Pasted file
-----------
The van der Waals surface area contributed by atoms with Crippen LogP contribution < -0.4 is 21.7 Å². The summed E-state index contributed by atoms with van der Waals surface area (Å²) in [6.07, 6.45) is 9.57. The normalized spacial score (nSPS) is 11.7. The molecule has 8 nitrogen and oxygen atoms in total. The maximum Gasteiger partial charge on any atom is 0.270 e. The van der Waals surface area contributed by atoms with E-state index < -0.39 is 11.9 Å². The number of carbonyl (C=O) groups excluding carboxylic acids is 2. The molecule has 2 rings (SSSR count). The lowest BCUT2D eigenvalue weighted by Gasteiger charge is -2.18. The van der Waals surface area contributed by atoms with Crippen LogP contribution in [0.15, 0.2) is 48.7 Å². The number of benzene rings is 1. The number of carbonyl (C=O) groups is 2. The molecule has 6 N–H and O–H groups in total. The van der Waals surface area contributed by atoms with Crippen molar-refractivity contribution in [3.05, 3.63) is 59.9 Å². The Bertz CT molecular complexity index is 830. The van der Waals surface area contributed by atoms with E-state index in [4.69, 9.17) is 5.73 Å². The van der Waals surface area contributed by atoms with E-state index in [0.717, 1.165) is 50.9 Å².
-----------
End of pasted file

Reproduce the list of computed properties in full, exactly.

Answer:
The van der Waals surface area contributed by atoms with Crippen LogP contribution < -0.4 is 21.7 Å². The summed E-state index contributed by atoms with van der Waals surface area (Å²) in [6.07, 6.45) is 9.57. The normalized spacial score (nSPS) is 11.7. The molecule has 8 nitrogen and oxygen atoms in total. The maximum Gasteiger partial charge on any atom is 0.270 e. The van der Waals surface area contributed by atoms with E-state index < -0.39 is 11.9 Å². The number of carbonyl (C=O) groups excluding carboxylic acids is 2. The molecule has 2 rings (SSSR count). The lowest BCUT2D eigenvalue weighted by Gasteiger charge is -2.18. The van der Waals surface area contributed by atoms with Crippen LogP contribution in [0.15, 0.2) is 48.7 Å². The number of benzene rings is 1. The number of carbonyl (C=O) groups is 2. The molecule has 6 N–H and O–H groups in total. The van der Waals surface area contributed by atoms with Crippen molar-refractivity contribution in [3.05, 3.63) is 59.9 Å². The Bertz CT molecular complexity index is 830. The van der Waals surface area contributed by atoms with E-state index in [4.69, 9.17) is 5.73 Å². The van der Waals surface area contributed by atoms with E-state index in [0.717, 1.165) is 50.9 Å².